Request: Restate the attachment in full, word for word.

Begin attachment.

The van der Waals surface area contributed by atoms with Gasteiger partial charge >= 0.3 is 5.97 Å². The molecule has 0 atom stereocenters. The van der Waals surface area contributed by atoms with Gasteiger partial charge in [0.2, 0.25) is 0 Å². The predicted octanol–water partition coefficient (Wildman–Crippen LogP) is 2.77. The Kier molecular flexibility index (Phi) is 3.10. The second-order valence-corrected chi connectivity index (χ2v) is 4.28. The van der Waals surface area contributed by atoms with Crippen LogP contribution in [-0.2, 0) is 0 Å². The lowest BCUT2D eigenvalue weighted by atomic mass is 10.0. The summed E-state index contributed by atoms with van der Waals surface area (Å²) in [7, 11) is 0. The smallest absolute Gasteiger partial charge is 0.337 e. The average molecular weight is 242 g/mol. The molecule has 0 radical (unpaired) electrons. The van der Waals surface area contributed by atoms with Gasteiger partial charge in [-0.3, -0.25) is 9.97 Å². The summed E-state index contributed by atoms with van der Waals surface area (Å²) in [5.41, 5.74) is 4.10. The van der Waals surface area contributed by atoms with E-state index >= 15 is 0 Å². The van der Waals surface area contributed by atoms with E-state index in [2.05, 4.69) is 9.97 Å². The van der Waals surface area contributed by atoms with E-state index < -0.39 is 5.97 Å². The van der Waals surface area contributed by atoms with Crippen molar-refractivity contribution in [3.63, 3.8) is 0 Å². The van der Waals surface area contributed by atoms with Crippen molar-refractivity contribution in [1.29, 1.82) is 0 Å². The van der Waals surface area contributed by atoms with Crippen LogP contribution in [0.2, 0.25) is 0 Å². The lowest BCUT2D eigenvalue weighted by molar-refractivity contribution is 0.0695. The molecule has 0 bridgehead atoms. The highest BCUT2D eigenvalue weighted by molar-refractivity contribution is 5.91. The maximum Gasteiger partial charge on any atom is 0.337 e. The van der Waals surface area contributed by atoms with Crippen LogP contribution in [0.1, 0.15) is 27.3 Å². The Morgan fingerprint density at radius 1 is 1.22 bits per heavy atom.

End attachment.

The van der Waals surface area contributed by atoms with Gasteiger partial charge >= 0.3 is 5.97 Å². The molecule has 0 atom stereocenters. The van der Waals surface area contributed by atoms with Gasteiger partial charge in [0.2, 0.25) is 0 Å². The predicted octanol–water partition coefficient (Wildman–Crippen LogP) is 2.77. The Kier molecular flexibility index (Phi) is 3.10. The second-order valence-corrected chi connectivity index (χ2v) is 4.28. The van der Waals surface area contributed by atoms with Crippen LogP contribution in [-0.2, 0) is 0 Å². The lowest BCUT2D eigenvalue weighted by atomic mass is 10.0. The summed E-state index contributed by atoms with van der Waals surface area (Å²) in [7, 11) is 0. The smallest absolute Gasteiger partial charge is 0.337 e. The average molecular weight is 242 g/mol. The molecule has 0 radical (unpaired) electrons. The van der Waals surface area contributed by atoms with Gasteiger partial charge in [-0.3, -0.25) is 9.97 Å². The summed E-state index contributed by atoms with van der Waals surface area (Å²) in [5.41, 5.74) is 4.10. The van der Waals surface area contributed by atoms with E-state index >= 15 is 0 Å². The van der Waals surface area contributed by atoms with E-state index in [2.05, 4.69) is 9.97 Å². The van der Waals surface area contributed by atoms with E-state index < -0.39 is 5.97 Å². The van der Waals surface area contributed by atoms with Crippen molar-refractivity contribution in [3.63, 3.8) is 0 Å². The van der Waals surface area contributed by atoms with Crippen molar-refractivity contribution in [1.29, 1.82) is 0 Å². The van der Waals surface area contributed by atoms with Crippen LogP contribution in [0.2, 0.25) is 0 Å². The lowest BCUT2D eigenvalue weighted by molar-refractivity contribution is 0.0695. The molecule has 0 bridgehead atoms. The highest BCUT2D eigenvalue weighted by molar-refractivity contribution is 5.91. The maximum Gasteiger partial charge on any atom is 0.337 e. The van der Waals surface area contributed by atoms with Crippen LogP contribution in [0.1, 0.15) is 27.3 Å². The Morgan fingerprint density at radius 1 is 1.22 bits per heavy atom.